The influential Directors Guild has revealed its nominees, and the news was not good for Clint Eastwood or United 93 director Paul Greengrass. The guild went with the directors of the films that we listed above as likely Oscar contenders for best picture. Some handicappers were surprised to see the guild nominate Valerie Faris and Jonathan Dayton, the wife-and-husband team that directed Little Miss Sunshine. The Directors Guild doesn't normally permit team directing (Robert Rodriguez has resigned over this in the past). Exceptions are made when a true and lasting collaboration has been established, often for brothers like Weitz and Coen. Since Faris and Dayton have been married for some years, the guild apparently gave them the benefit of the doubt.
Nominations for teams are not common: Robert Wise and Jerome Robbins won as a team for West Side Story in 1961. Three directors were nominated in 1962 for The Longest Day. The last time this happened was 1978, when Warren Beatty and Buck Henry were nominated for Heaven Can Wait.
Even as the best-picture nominees seem to come into sharper focus, there is a bit of pandemonium over who gets to hop up on the stage on Oscar night. This has been a touchy issue since a group the size of the Mormon Tabernacle Choir trooped up to claim the award for Shakespeare in Love in 1998.
The Producers Guild has tried to get a grip on the matter in recent years, creating an elaborate vetting system to decide who actually produced a film. Studios can confer the title on whomever they choose for the credits, but if a film is in contention for a guild award, the guild decides who did the work. The academy follows the guild's lead when it determines who can pick up the best-picture statuette—usually.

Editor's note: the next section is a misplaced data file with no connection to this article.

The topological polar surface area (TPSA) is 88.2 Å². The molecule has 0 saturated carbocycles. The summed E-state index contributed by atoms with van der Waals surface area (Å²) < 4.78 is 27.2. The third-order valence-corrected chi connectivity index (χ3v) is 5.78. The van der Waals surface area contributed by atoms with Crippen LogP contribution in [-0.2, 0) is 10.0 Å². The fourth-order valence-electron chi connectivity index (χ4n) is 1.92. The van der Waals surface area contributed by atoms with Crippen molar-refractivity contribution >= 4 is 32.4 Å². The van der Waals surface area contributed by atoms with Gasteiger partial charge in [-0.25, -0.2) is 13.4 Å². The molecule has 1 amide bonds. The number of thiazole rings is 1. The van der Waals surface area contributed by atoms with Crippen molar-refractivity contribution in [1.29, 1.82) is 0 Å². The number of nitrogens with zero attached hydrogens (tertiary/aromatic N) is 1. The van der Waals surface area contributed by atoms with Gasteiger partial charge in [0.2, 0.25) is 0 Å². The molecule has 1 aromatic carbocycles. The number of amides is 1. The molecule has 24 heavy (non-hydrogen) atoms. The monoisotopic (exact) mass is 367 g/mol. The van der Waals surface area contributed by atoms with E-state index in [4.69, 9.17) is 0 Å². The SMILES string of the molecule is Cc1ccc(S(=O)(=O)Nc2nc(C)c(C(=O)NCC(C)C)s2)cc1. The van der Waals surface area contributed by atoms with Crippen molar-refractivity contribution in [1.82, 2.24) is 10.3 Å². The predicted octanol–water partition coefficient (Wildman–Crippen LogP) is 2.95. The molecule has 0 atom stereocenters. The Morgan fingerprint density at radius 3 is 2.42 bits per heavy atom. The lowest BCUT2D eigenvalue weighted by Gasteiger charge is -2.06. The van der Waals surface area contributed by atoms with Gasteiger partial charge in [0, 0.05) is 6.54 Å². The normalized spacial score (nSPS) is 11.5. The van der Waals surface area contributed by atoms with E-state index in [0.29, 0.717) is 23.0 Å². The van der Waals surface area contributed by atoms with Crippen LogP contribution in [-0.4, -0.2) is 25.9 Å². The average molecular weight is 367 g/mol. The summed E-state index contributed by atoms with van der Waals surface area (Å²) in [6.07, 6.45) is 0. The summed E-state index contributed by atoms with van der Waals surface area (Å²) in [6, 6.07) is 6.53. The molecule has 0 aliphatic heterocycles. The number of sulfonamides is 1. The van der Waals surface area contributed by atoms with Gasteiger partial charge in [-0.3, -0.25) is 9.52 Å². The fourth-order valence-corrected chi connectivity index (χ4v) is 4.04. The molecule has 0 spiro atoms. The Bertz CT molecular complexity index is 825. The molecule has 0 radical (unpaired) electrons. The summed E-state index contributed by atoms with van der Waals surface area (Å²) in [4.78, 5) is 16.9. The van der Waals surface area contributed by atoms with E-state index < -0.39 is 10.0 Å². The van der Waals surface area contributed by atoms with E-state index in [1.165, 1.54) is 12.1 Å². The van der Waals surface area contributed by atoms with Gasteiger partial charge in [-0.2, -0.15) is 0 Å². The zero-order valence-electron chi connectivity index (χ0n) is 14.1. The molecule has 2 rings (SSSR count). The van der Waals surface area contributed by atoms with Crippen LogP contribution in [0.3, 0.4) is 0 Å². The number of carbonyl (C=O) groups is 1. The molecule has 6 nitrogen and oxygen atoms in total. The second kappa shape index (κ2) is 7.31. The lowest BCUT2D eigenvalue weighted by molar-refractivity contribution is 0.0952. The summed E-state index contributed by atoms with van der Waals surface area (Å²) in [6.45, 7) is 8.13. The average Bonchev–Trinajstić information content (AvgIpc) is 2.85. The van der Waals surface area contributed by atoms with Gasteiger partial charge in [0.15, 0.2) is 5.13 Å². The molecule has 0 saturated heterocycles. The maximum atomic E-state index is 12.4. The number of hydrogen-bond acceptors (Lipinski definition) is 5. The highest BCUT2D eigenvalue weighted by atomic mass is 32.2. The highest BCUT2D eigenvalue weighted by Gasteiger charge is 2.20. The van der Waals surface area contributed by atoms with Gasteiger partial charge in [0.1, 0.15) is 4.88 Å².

This year, the Producers Guild surprised itself by recognizing no fewer than five individuals as producers of Little Miss Sunshine. Even though all five passed the guild's test, the academy allows only three to have that moment of Oscar glory. So who gets left out? The news could be bad for two Sunshine producers: Ron Yerxa and Albert Berger. They're part of a team, so by the guild's standards they count as one producer. That means the academy—which does not seem inclined to bend the rule of three—can get to the desired number by taking advantage of an ampersand.